On April 29, six individuals in Thailand, among them a prominent lawyer and a university lecturer, were charged with lese-majeste. Defined by Article 112 of the Thai Criminal Code, lese-majeste, or the crime of injury to royalty, is an act of defamation against the king, queen and regent and is punishable by three to 15 years in prison. The mounting cases of lese-majeste indicate that "fear" has become an instrument under the new reign of King Vajiralongkorn in controlling public opinion regarding the monarchy.

For a long time, Thais envisaged their king to be benevolent. King Bhumibol Adulyadej was widely extolled because of his divinity and moral authority. But the Bhumibol era ended and Vajiralongkorn is simply the mirror image of his father. Loathed by the public, Vajiralongkorn is now seeking to win over his subjects not by reverence, but fear.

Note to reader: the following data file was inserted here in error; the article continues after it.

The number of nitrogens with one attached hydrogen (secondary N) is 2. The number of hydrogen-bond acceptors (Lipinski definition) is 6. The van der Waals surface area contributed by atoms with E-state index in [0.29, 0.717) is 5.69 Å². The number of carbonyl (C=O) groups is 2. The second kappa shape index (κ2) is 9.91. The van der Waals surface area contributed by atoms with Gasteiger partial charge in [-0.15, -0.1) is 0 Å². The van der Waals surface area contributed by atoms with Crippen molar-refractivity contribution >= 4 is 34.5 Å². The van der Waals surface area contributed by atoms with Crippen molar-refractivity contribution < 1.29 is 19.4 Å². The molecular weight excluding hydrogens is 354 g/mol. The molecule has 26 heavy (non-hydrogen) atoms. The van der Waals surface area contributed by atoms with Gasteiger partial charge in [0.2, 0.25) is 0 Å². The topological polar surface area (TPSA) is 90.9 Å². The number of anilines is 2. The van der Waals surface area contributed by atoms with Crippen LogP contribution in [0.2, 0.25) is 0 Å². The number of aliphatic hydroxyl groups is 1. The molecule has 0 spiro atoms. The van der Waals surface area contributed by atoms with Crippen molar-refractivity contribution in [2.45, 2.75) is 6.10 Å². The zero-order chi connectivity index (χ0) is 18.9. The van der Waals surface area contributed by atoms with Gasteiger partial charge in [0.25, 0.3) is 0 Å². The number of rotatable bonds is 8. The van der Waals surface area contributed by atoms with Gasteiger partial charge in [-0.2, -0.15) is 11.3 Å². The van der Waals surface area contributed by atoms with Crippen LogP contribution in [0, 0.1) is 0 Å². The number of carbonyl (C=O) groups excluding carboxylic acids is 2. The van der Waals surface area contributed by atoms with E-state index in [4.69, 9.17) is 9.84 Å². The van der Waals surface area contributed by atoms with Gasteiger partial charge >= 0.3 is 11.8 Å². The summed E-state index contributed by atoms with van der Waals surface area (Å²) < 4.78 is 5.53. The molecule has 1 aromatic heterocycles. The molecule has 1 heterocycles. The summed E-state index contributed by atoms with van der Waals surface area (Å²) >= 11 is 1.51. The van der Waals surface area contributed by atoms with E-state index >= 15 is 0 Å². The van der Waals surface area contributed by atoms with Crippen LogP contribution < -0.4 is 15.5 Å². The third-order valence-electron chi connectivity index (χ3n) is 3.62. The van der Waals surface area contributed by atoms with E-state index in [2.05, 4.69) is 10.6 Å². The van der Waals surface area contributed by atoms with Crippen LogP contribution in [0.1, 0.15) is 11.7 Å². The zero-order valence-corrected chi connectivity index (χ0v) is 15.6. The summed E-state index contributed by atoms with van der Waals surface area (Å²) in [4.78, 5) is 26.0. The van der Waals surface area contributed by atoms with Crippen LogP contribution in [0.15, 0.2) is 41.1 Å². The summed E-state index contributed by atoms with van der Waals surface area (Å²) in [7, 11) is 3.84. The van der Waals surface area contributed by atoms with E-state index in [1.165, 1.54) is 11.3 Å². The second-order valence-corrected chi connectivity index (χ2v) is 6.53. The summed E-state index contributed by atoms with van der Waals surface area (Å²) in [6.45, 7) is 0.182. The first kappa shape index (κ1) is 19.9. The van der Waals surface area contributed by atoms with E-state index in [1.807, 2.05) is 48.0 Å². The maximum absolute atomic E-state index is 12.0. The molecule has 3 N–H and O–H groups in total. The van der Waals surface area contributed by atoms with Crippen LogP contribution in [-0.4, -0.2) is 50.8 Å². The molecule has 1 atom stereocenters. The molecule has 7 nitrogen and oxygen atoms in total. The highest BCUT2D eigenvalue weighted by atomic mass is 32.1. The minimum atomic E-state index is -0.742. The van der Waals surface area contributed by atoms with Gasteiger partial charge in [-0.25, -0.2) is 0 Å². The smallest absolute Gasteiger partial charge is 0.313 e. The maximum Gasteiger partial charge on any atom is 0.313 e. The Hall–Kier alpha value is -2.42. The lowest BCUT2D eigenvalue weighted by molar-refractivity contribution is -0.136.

Vajiralongkorn has exercised fear to command those serving him instead of trusting or convincing them to work for him based on respect. He has used fear to build order, perhaps similar to the way in which mafias operate their empire. Fear is a tool to threaten his subordinates and keep them compliant, docile and in line with unnecessary yet rigid rules, ranging from a cropped hair style to a tough fitness regime.